What is Near — Kay Syrad
[P]oems like delicate essays, in the sense of attempts—circling, being-with, tentative and tender […] poems like seed heads, fragility and delicacy, balanced, a symmetry […] seeding more thinking [… a tender] engagement with moss, air, horizon, the political, the scientific, the human, the non-human and the spaces-between where these things meet. The space on the page, within the poems, and between the poet writing and the world observed, is so delicately balanced.
— Dr. Kim Lasky
what is left unsaid
what is beneath
what is noticed
what is undeclared
what evolves, enmeshes, becomes, denies
like a movement—eyes dance on page, not sure where to go
feeling accumulate through pattern of words — many unsaid, but felt
What is near talks about what is far—deep time—what is within—unsaid
earth suffering earth joy, despite it all
— Chris Drury
[an exploration of] the political, the specifics of natural things (eg. birds, moss, trees, landscape), boundaries and spaces; and the sense of place, all with sensuality and infinite sensitivity, including the self and its relationship to nature. We were especially aware of how [the poems] handle the very contemporary sense of language with all its problems of reference [exploring] the interconnectedness of all things through linguistic and visual means.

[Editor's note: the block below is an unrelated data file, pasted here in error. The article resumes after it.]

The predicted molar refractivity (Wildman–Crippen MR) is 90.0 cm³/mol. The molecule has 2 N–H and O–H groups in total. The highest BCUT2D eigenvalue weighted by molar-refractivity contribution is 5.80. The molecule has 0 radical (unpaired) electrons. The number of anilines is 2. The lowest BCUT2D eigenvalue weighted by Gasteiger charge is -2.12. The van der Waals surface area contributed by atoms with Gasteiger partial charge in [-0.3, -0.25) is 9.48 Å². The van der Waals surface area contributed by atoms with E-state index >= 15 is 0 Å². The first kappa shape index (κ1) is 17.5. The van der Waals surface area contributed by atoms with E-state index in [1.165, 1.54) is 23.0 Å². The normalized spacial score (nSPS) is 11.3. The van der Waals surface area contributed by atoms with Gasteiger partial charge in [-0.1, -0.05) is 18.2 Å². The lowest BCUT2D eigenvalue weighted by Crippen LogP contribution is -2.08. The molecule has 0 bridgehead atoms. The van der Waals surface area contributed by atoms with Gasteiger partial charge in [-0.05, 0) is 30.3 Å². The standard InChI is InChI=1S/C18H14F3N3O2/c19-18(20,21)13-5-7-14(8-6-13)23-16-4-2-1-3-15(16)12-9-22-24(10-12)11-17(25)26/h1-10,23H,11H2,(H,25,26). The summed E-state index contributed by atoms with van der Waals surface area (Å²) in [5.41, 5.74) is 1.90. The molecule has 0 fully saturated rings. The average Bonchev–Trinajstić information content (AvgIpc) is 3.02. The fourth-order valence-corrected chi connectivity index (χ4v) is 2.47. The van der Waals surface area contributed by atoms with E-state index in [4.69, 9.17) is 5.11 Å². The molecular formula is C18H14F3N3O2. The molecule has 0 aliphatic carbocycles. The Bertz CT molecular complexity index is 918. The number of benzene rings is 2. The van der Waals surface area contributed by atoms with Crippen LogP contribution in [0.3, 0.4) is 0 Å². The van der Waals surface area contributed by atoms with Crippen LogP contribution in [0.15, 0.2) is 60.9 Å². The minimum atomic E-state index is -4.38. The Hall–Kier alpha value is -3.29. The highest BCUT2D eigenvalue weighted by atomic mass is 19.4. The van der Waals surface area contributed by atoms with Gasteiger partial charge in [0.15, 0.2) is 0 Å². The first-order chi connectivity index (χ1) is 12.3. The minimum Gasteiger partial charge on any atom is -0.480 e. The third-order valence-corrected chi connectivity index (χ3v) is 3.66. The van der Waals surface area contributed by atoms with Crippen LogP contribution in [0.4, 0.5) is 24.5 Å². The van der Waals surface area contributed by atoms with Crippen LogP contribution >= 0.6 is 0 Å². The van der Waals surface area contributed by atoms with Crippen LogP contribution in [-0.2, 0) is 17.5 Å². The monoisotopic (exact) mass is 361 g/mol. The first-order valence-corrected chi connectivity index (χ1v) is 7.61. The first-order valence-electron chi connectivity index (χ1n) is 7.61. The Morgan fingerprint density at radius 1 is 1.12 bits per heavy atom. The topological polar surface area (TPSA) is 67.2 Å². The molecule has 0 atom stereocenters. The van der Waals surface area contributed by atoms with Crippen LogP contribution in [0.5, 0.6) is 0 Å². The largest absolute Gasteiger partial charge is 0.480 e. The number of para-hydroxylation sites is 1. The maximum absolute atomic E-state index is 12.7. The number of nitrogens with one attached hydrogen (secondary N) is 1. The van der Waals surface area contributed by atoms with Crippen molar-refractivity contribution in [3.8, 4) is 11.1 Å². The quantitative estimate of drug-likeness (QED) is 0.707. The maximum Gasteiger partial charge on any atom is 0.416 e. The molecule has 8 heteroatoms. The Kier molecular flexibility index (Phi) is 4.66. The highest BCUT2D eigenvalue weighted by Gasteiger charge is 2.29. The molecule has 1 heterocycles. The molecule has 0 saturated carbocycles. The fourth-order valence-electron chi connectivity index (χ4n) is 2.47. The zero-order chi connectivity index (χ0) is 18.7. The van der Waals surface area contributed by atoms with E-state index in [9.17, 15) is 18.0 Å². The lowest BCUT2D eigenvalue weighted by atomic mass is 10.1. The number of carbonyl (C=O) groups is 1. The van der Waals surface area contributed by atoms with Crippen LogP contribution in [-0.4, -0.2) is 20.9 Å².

— Professor Peter Abbs & Dr. Lisa Dart
Listen to Kay reading at a Cinnamon Press Event
reaching for the moss
You will find a review of what is near on The Friday Poem
Kay Syrad is a poet, novelist and editor based in East Sussex. She has two poetry collections with Cinnamon Press: What is near (2021) and Inland (2018), and another with Pighog, Double Edge (2012). Kay also has two novels with Cinnamon: The Milliner and the Phrenologist (2009/2012) and Send (2015). She was Poetry Editor of Envoi 2014-2020 and writes articles and reviews for a range of journals. Kay often collaborates with artists: she was the commissioned writer on ‘Last Station’, a multi-media art project exploring the history of British lightships, writing a libretto for a choral piece with composer Trevor Watts, and creating a limited edition book, work of the lightship men: 1000 tasks (2014), which was purchased by the National Maritime Museum. Her art-text work, Exchange, with environmental artist, Chris Drury, is published by Little Toller (2015), and as one half of the composite eco-poet kin’d & kind (with Clare Whistler) she has published a chapbook, h/edge (Elephant Press, 2021) and edited several eco-poetry anthologies, including Wild Correspondings: a source book (also Elephant Press, 2021).
Visit Kay’s site to discover more.